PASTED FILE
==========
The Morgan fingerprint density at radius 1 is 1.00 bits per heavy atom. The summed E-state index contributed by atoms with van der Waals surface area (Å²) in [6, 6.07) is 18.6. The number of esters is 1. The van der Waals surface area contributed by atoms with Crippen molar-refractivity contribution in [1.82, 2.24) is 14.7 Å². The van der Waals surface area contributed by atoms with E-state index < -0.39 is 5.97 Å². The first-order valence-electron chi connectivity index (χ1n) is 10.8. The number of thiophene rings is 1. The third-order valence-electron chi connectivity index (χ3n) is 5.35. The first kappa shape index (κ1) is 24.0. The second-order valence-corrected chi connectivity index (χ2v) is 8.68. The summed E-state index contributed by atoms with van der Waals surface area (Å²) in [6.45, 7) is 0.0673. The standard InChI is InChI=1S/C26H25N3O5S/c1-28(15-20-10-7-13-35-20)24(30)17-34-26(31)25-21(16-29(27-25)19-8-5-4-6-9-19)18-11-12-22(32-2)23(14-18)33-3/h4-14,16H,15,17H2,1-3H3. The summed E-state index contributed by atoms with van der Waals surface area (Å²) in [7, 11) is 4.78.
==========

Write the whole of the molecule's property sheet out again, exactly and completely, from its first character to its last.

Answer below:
The Morgan fingerprint density at radius 1 is 1.00 bits per heavy atom. The summed E-state index contributed by atoms with van der Waals surface area (Å²) in [6, 6.07) is 18.6. The number of esters is 1. The van der Waals surface area contributed by atoms with Crippen molar-refractivity contribution in [1.82, 2.24) is 14.7 Å². The van der Waals surface area contributed by atoms with E-state index < -0.39 is 5.97 Å². The first-order valence-electron chi connectivity index (χ1n) is 10.8. The number of thiophene rings is 1. The third-order valence-electron chi connectivity index (χ3n) is 5.35. The first kappa shape index (κ1) is 24.0. The second-order valence-corrected chi connectivity index (χ2v) is 8.68. The summed E-state index contributed by atoms with van der Waals surface area (Å²) in [6.45, 7) is 0.0673. The standard InChI is InChI=1S/C26H25N3O5S/c1-28(15-20-10-7-13-35-20)24(30)17-34-26(31)25-21(16-29(27-25)19-8-5-4-6-9-19)18-11-12-22(32-2)23(14-18)33-3/h4-14,16H,15,17H2,1-3H3. The summed E-state index contributed by atoms with van der Waals surface area (Å²) in [7, 11) is 4.78.